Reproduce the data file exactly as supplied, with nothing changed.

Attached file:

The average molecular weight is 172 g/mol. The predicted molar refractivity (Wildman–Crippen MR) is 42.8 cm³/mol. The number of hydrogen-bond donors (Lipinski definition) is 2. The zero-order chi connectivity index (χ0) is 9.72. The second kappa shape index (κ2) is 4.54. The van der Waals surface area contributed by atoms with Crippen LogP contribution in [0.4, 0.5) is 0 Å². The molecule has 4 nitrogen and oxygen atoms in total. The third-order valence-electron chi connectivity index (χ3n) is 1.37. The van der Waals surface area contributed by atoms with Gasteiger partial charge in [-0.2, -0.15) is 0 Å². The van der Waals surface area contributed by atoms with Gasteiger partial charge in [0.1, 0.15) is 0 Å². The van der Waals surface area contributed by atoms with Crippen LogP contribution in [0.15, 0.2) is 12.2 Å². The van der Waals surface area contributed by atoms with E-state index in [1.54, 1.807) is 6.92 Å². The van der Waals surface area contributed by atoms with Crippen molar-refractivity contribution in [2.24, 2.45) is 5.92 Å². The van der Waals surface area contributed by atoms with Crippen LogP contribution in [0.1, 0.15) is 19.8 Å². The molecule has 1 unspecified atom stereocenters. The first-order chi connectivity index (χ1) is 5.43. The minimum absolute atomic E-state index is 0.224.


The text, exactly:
The average molecular weight is 172 g/mol. The predicted molar refractivity (Wildman–Crippen MR) is 42.8 cm³/mol. The number of hydrogen-bond donors (Lipinski definition) is 2. The zero-order chi connectivity index (χ0) is 9.72. The second kappa shape index (κ2) is 4.54. The van der Waals surface area contributed by atoms with Crippen LogP contribution in [0.4, 0.5) is 0 Å². The molecule has 4 nitrogen and oxygen atoms in total. The third-order valence-electron chi connectivity index (χ3n) is 1.37. The van der Waals surface area contributed by atoms with Gasteiger partial charge in [-0.2, -0.15) is 0 Å². The van der Waals surface area contributed by atoms with Gasteiger partial charge in [0.1, 0.15) is 0 Å². The van der Waals surface area contributed by atoms with Crippen LogP contribution in [0.15, 0.2) is 12.2 Å². The van der Waals surface area contributed by atoms with E-state index in [1.54, 1.807) is 6.92 Å². The van der Waals surface area contributed by atoms with Crippen molar-refractivity contribution in [2.24, 2.45) is 5.92 Å². The van der Waals surface area contributed by atoms with Crippen LogP contribution in [0.1, 0.15) is 19.8 Å². The molecule has 1 unspecified atom stereocenters. The first-order chi connectivity index (χ1) is 5.43. The minimum absolute atomic E-state index is 0.224.